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lyuv

Brass brushing/coloring

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I know it's posssible to give iron work a brass finish by brushing it while hot. I bought a brush that has a brass color, but it didn"t do the trick.

1. What type of brush do I need? Is it brass or other metal?

2. Is there a certain technique to it? (like brush only above/under red hot, ect.)

Thanks,

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3 hours ago, lyuv said:

I know it's posssible to give iron work a brass finish by brushing it while hot. I bought a brush that has a brass color, but it didn"t do the trick.

1. What type of brush do I need? Is it brass or other metal?

2. Is there a certain technique to it? (like brush only above/under red hot, ect.)

Thanks,

1. You need a BRASS brush. Some brushes that look like brass are really brass-coated steel. No good. Take a magnet with you. If it jumps to the magnet, it's not brass.

2. The technique is simple. Lightly apply the brush when your piece is below red heat. Well below. No visible colour.  If it's too hot the brass just disappears and if it's too cool the brass won't take. Experiment and you'll find the right temp.

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Another option for a slightly different effect (also good if you can't find a brass brush) is to use a piece of solid brass. A brush will do almost the entire surface, while a solid piece will only give color to the highest points. It's a more subtle effect, but it really helps bring out the texture of a hammered piece. For example, here's a leaf that I did with brassed highlights:

3844A5AD-53F5-4691-80E7-96AAD7A49227.jpeg

Just as with the brush, the solid piece should be like Baby Bear's porridge: not to hot, not too cold; just right.

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Note too that "brass" is not a single alloy but rather applies to hundreds if not thousands of alloys.  Some work better than others.  When you find a source that does what you want it is advisable to stock up as the alloy can change at the manufacturer's whim. (If you have a handful of them squirreled away in the shop if pretty much guarantees you will have them to use right up until you are on a crash project that requires it and your last one will disappear just like the manufacturer has since your last purchase...) 

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I've had good luck with brass brasses out of Asia on ebay, cheap, half a dozen for under 10 bucks delivered, and nice low quality brushes where the brass is soft and tends to come off on to your steel nicely! Absolutely useless if your actually wanting to brush something off something, to soft.  One of the few times low quality is of an advantage :)

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Depending on how bright you want the finish, I've had a nice result by first wire wheeling the piece which semi polishes it up to a dull silver, then back into the forge for seconds to bring up the temp again, then brush hard with the brass.

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I had a similar problem finding genuine brass brushes, hunted high and low and everything I found was just brass coated steel.....then I realise I already had a couple! BBQ grille cleaning brushes are brass (at least here in the UK)....since made a few copper brushes to try out (not done so yet) from twisted electrical wire. As soon as I try them I'll let you know how the worked.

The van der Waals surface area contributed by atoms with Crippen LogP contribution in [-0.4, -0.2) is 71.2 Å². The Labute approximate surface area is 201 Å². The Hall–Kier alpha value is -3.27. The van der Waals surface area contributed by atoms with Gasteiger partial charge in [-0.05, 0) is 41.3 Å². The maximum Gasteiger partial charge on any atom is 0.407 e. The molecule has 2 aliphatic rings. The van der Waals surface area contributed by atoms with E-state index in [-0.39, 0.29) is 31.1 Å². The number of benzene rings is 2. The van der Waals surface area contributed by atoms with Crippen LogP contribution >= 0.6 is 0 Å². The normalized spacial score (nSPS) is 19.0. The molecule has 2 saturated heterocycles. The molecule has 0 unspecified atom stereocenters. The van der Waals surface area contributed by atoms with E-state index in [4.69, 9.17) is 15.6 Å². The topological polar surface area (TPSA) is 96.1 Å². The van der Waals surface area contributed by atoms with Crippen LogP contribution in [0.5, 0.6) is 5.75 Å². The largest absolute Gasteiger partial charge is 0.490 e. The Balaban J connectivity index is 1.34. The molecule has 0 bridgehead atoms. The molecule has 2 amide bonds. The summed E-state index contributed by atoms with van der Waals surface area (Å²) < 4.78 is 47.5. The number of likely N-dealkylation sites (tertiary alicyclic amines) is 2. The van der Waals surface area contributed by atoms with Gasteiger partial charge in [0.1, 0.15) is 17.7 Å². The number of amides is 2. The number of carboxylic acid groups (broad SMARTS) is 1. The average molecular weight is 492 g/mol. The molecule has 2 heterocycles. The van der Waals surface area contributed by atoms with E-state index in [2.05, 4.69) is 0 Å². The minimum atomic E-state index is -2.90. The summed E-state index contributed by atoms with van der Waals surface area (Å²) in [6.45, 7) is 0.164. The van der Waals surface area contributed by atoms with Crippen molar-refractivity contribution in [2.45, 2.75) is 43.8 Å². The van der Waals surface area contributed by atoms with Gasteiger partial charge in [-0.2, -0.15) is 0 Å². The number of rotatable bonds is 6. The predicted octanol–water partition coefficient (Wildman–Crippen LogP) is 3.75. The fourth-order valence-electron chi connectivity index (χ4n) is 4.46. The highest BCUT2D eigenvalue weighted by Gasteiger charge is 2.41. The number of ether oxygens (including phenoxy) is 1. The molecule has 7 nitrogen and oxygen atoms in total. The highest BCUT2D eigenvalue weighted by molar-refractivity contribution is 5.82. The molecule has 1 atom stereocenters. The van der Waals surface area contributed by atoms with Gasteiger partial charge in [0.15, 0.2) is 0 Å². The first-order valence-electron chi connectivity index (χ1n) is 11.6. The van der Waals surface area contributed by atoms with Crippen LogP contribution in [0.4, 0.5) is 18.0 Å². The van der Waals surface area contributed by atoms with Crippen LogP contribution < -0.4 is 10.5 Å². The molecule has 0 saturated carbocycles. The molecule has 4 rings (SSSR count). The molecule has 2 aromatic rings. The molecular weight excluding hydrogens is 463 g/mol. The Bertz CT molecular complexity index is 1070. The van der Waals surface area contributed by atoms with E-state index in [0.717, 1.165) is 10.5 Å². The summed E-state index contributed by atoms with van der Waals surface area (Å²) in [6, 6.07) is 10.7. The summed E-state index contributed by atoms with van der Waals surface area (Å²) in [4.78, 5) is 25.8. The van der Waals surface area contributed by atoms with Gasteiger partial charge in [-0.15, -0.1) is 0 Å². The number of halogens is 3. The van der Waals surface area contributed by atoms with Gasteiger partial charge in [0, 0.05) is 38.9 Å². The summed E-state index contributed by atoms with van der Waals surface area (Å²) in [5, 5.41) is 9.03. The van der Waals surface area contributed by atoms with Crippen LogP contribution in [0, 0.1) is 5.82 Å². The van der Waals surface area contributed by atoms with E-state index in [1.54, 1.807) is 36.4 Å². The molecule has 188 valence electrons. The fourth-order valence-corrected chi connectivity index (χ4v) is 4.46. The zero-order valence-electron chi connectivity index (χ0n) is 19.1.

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Smoggy, I have tried the copper brushes. They work OK if you want a very dull patina, very much like an old penny. There may be brighter brushes available than the copper TOKO ski brush I have. Please let us know how your electrical wire brushes work.

Jackdaw, yes you can get some reasonable ones from Hong Kong through eBay but they are very soft and lose the bristles out of the wood easily if you get rough with them. I recently bought a bunch of the really small ones but they are brass-coated steel. I complained to the seller that it was falsely described and they apologised and refunded the purchase price. I use them to sweep scale off the anvil.

Viking: I agree. The wire wheel gives a really good base for the brass. The cleaner the metal the better. For thin pieces like rose leaves you can even get them hot enough on the wheel without reheating in the forge.

And JHCC, that technique with the solid brass is interesting. Thanks. I will try that tomorrow on a leaf-handled poker.

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Ausfire, I've also been informed that aluminium bristled wire brushes also work but not tried it, furthermore if you alloy brush first and then copper brush it provides a base that brings the copper out better, I'll hopefully get round to trying it by the month end as I'm due to be demoing with ID so time premitting if we don't get too busy I'll get the chance to try and report back.

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As to copper you may need the part to be hotter than brass as it has a higher melting temp, and also conducts heat extremely well.

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I have some bronze brushes (copper) and I’ve found that they actually transfer at a lower temp than my brass brushes.  Also the bronze has a much narrower temp range that works.  Generally it is much more work to get a nice bronze limning than to use brass... I like it well enough to pay the price sometimes though.

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